In 1993 Samuel Huntington wrote an article titled “Is there a clash of civilisations” in which he disputed Francis Fukuyama’s thesis that the end of the Cold War would not herald the end of conflict but rather a conflict that would revert to cultural or “civilizational” lines. Huntingdon furthermore argued that the world was split into 9 different civilizational orders, and the West would clash with all of them, but in particular it would clash with the Islamic world, Japan and Russia. Many attempts to refute Huntingtons thesis have been made but none stand up to scrutiny, and there is very much a clash of civilisations.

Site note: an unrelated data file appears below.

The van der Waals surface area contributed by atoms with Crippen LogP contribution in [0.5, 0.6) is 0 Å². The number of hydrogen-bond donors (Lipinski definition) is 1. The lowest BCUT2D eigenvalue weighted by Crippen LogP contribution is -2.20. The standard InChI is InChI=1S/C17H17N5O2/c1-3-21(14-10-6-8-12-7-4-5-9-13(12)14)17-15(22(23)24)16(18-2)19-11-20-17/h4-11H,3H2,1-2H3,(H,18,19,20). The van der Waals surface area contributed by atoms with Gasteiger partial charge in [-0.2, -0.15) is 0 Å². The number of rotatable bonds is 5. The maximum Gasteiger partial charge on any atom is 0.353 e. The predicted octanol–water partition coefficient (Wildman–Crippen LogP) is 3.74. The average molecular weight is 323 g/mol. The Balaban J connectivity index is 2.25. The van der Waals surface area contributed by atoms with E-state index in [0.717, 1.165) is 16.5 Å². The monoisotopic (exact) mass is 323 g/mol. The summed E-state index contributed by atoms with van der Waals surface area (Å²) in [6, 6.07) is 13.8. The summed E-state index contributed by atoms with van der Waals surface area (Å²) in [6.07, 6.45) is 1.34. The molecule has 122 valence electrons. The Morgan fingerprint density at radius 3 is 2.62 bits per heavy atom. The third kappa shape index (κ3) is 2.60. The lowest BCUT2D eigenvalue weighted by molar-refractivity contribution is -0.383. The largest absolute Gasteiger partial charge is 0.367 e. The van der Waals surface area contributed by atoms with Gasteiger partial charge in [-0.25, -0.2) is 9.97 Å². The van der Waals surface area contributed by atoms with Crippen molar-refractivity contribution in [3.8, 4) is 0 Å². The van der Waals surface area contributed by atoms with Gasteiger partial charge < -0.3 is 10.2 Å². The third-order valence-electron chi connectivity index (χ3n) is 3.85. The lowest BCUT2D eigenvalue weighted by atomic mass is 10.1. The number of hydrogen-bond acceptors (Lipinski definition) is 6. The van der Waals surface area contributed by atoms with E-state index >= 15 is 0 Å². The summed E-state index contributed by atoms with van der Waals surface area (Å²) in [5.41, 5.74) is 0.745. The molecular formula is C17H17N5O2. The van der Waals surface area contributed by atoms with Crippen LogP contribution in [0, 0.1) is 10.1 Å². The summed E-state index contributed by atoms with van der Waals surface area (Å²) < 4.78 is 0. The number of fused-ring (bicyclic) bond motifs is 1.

When Huntington’s view that the West would clash with the Islamic world was vindicated after the September 11th terrorist attacks, neoconservatives looking for a response distanced themselves from Huntington’s rhetoric. Neoconservative George W Bush was keen to emphasise that not all Muslims were to blame for 9/11, and indeed it was just a tiny minority of extremists holding the Islamic world back. Whereas Huntington had argued that the Islamic world was hostile to western ideas of liberal democracy, George W Bush ignored this insight and fought two wars to try and bring democracy to the Middle East, ignoring Huntington’s claim that there would be a backlash if Western values were spread through force. Thus the neoconservatives would view the war on Terror not as a cultural war, as Huntington and most other commentators saw it, but rather an ideological war, “Islamic fascism vs liberal democracy” as George W Bush put it.